From Slipdrive Operation and Theory: A History
… Though there is some variability correlating to the mass of the star, the placement of Slipknots is remarkably consistent across the cluster, and this remains unexplained. They are positioned roughly 2500 light seconds perpendicular from the system’s ecliptic, and always paired, like the poles on a magnet. (Models suggest that the slipknot at a location without a central mass would occupy a single point and would entangle; see Armster 5324-WEM.) If they are naturally occurring phenomena, then the physics by which they are generated remains unexplained. If they were designed, then it was with a technology for which there has been no archaeological attestation (see also Slipknot Worship and Slipknots, Destabilization of).
The physics in each system in the cluster are identical. This is the best evidence that the systems are all part of the same universe, though Carradine and Zhang-Sho argue that even this is uncertain (3318-JFM). To date, it has proved impossible to match the stars visible from any system with those in another, and therefore the most conservative speculation is that each system is at least outside the observable universe of all others. Ochek therefore believed that the slipknots were designed to enable specifically intergalactic transport (4007-HRW). Efforts in the Fourth Millennium to expand the cluster by the Maltus Foundation were successful in adding Gawlinski Prime but documentation from that period is fragmentary and no similar expedition has achieved results.
Scientists are unable to disprove the existence of other clusters. …
Here’s a nice little piece of fiction from Toph Marshall for Diaspora Anabasis. This was never explicit in Diaspora but was always in my head: this is the “out”, the “hard” in our science fiction. It’s how faster-than-light travel works without violating other fundamental (or at least intuitive) rules.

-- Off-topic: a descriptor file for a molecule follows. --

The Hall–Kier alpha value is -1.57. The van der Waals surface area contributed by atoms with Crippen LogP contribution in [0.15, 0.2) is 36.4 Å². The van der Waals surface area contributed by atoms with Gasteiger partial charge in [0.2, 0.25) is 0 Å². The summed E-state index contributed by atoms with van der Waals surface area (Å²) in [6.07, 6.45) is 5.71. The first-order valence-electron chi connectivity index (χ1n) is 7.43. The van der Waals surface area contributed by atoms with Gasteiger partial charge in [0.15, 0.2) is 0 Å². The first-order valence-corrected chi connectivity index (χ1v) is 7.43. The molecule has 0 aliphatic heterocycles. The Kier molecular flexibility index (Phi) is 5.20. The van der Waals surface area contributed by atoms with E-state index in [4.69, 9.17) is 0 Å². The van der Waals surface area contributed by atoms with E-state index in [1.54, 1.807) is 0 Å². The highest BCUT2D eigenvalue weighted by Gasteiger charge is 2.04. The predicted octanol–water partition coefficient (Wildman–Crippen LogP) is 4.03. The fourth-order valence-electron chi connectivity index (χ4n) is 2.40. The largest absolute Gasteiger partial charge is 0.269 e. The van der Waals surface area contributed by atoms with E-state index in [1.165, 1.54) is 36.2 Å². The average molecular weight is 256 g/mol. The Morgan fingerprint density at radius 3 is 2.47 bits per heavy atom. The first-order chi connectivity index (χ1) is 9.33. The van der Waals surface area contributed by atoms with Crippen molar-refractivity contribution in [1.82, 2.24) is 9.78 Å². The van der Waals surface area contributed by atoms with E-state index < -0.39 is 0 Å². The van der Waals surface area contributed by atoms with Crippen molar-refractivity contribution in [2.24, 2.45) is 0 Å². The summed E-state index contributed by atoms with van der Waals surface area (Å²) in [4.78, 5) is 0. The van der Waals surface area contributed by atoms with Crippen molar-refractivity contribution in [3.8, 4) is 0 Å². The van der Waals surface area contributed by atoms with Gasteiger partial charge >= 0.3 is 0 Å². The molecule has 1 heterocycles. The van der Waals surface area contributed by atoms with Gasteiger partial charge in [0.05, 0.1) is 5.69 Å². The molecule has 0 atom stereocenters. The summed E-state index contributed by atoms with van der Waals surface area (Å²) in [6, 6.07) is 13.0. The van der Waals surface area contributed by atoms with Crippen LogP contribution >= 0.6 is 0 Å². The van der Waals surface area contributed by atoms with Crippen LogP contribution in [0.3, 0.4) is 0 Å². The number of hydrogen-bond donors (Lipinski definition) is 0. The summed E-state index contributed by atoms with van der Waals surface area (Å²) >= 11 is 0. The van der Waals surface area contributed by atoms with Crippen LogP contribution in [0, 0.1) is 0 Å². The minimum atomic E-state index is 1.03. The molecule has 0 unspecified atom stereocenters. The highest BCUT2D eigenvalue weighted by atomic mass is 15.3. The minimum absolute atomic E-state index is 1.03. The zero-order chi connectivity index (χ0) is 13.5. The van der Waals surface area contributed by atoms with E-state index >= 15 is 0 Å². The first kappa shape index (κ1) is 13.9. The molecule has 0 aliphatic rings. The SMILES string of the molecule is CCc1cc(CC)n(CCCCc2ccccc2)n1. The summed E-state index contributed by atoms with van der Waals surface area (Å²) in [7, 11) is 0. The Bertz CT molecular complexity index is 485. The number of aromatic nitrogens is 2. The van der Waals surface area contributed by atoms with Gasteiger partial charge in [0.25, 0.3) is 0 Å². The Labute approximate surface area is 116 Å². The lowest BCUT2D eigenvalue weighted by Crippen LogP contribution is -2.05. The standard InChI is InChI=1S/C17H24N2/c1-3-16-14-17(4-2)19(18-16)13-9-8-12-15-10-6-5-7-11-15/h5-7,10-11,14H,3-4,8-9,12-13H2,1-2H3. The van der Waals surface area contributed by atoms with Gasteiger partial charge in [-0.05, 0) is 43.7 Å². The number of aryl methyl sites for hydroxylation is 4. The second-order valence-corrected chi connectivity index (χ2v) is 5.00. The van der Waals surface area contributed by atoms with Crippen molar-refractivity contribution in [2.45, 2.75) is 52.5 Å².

It’s a common canard that you can have causality or faster-than-light travel but not both. But if the end points are not observable then they are functionally in different universes and there’s no causality to violate. There’s no causal interaction between the two points except the travel itself.
This little piece of fiction does more than just that though, as all the best micro-fic does. Aside from the obvious (there are slipknots, there are in this location) it also establishes that much of science in this setting is actually archaeology: no matter what the locals discover it’s probably been discovered before and (functionally) nearby. Half of high energy physics here is decoding ancient texts on high energy physics. All fields have the same sort of reverance of artifacts, dependence on linguistics, and possibly a religious component because the last civilization’s texts are the fastest route to recovering that technology. It’s as though Atlantis really did, certainly, exist. And it had starships.
I really dig that mood, the injection of the humanities into the sciences in a concrete way. A new archaeological dig is instantly of interest to biologists and chemists and physicists and mathematicians. No one can afford to be ignorant of ancient cultures.
And it must also become something of a crutch, stagnating original research. How much of your life would you spend on developing a new theory for high energy physics when it could be invalidated (or validated) by one new discovery on a remote moon of the local gas giant.